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Film / Wonder Woman (1974)

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Wonder Woman is a 1974 television film based on the DC Comics character of the same name, starring Cathy Lee Crosby.

Crosby plays a blonde, non-powered Wonder Woman who does not wear the comic book uniform (and doesn't wear an uniform at all until the last part of the film), as she pursues the mysterious villain Abner Smith (Ricardo Montalbán) who has stolen a set of code books containing classified information about U.S. government field agents. Along the way, she has to outwit Smith's mooks, including a familiar face to her.

This film's particular portrayal of Wonder Woman was based upon the "I Ching" period in the comics when Diana had given up her superpowers and instead learned martial arts from the namesake master to work as a civilian crimefighter, though by the time it aired Wonder Woman had become a superhero again in the comics.

The film was actually a Pilot Movie for an intended television series being considered by ABC, but ABC ultimately didn't pick it up. ABC would end up developing a different Wonder Woman television concept that fit the more traditional presentation of the character, which eventually led to the more well-known TV series starring Lynda Carter that premiered in 1975. As for this film, Warner Bros. released this pilot into syndication as a stand-alone telefilm, eventually giving it a DVD release in 2012.

This film features examples of:

  • Adaptational Dye-Job: Diana is a blonde here, differing from the well-established black hair in the comics.
  • Adaptational Wimp: Somewhat downplayed. While Diana does not seem to have any of her superpowers from the comics other than martial arts skills (and traded her Lasso of Truth for a Martial Arts Staff), some of the feats she achieves would require her to have around the same abilities as a human with peak physical condition.
  • Affably Evil: Abner Smith is a genuinely friendly guy, not dropping his polite demeanor even when he's captured by Wonder Woman at the end of the film.
  • Auction of Evil: Abner Smith steals a a complete list of U.S. field agents, their undercover identities and current assignments with the plan to sell it to the highest bidder. He doesn't actually succeed in setting up the auction before the title heroine stops him.
  • Civvie Spandex: Diana eventually suits up for the climax after having spent the rest of the film Not Wearing Tights, but the suit is still relatively more modest and low-key, resembling more a tracksuit.
  • Dating Catwoman: In a rare female hero/male villain example, Diana's encounters with George and Abner Smith have a romantic tone right out in the open, to the point of actually having dinner dates with George, even when he's threatening to kill her. With George it doesn't go far because he proves to be only Faux Affably Evil, while Smith seems more genuine.
  • Dragon with an Agenda:
    • George, Abner Smith's main enforcer, seems to be on the plan only for himself, as he kills his own henchmen before trying to abscond with the loot.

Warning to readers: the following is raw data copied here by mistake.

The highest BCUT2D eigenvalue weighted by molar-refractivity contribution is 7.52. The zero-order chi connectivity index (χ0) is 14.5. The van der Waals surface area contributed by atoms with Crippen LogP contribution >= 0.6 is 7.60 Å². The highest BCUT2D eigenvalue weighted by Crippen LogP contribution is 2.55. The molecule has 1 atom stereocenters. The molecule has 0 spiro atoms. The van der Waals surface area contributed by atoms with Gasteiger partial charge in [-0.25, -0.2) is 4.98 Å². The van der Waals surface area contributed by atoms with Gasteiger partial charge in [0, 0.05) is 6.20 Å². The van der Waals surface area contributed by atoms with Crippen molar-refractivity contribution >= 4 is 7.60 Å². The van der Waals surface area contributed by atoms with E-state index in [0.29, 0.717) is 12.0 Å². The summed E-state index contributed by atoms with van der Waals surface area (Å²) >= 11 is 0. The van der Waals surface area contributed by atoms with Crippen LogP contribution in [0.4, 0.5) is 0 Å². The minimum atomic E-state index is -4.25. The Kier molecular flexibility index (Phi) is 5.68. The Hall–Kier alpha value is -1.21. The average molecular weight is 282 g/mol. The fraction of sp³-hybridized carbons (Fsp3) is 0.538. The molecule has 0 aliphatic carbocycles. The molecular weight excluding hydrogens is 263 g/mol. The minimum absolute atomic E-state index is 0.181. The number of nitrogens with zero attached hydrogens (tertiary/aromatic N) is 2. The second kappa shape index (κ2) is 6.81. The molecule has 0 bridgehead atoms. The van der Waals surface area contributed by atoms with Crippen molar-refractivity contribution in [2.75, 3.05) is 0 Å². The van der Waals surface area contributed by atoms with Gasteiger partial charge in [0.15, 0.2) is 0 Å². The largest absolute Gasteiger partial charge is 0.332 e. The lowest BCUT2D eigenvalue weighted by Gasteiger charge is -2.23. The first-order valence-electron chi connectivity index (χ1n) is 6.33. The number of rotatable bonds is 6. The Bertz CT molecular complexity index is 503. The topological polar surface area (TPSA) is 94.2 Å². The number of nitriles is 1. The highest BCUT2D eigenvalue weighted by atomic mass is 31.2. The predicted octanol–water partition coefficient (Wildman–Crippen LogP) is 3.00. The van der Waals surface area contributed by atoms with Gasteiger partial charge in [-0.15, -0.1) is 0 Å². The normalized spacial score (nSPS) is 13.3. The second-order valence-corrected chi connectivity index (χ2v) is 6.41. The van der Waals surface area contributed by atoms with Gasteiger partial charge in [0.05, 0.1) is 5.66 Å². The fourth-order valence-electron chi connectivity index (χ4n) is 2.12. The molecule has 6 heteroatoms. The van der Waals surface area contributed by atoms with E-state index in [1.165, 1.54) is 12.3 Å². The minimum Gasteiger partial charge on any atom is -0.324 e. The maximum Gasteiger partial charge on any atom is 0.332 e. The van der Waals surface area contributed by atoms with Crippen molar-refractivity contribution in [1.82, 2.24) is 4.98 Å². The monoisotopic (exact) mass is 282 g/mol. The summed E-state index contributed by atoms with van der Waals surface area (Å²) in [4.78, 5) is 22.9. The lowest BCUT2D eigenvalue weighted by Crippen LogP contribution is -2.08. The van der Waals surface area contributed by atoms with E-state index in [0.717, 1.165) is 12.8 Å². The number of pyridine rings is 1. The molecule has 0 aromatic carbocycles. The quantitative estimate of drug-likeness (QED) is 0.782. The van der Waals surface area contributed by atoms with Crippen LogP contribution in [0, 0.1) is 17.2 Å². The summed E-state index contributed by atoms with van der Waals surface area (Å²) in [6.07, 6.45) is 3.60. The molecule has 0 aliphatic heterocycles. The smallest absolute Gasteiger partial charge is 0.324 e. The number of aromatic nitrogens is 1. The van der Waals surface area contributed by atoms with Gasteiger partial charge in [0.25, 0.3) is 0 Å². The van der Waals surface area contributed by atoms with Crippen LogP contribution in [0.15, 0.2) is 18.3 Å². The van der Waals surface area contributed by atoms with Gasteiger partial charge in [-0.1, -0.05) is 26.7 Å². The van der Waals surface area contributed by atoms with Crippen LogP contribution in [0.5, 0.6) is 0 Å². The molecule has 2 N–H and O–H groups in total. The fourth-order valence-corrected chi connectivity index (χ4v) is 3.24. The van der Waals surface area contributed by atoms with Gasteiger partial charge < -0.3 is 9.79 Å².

• Ahnjayla is also this, as she seems to have joined the bad guys only to have a chance of revenge against Diana, having abandoned the Amazons out of jealousy towards her.
  • Dude Magnet: Both Abner Smith and George have the hots for Diana, former in particular seems like he'd rather ask for her phone number than kill her.
  • Faux Affably Evil: In contrast to his boss, George is clearly less sincere about being friendly with Diana, dropping the act the moment things go south.
  • In Name Only: This Pilot Movie features a non-powered blonde Wonder Woman in a track suit. While it does mention Diana's Amazon home and invisible plane, it generally plays more like a superspy knockoff of The Avengers than a superhero story. To be fair, however, the TV movie was based upon an era of the comic book in which Diana was depowered and made into an Emma Peel clone. In other words, the comic book itself had become In-Name-Only. But by the time this movie was made, the comics had returned to the status quo.
  • Javelin Thrower: Ahnjayla uses her javelin-throwing skills to trick George into losing a couple of sucker bets. When Wonder Woman shows up, Ahnjayla tries to skewer her with a javelin, but Wonder Woman catches it and throws it back.
  • MacGuffin: A list of U.S. undercover agents stolen by the Big Bad and put up for sale to the highest bidder.
  • My Nayme Is: The rogue Amazon who sides with the bad guys is credited as "Ahnjayla", but everyone pronounces her name as "Angela."
  • Mythology Gag:
    • While the outfit Wonder Woman appears in in the climax is drastically different from any of the ones she wore in the comics, it still has the red and blue motif, including having the stars-over-a-blue-backdrop design that usually appears in her short shorts/bottom part of her leotard of her comics outfit on her sleeves here.
    • When Abner Smith mentions that he has an helicopter as part of his escape plan, Diana mentions that she has "this marvelous plane that flies that much faster than yours," seemingly referencing her famous invisible jet from the comics.
  • Not Wearing Tights: Diana spends most of the film not wearing any costume before switching to one for the climax (though it does not resemble none of the outfits she wore from the comics, outside of sharing the same color motifs).
  • Wrecked Weapon: Diana signals the end of her duel with Ahnjayla by breaking the latter's javelin.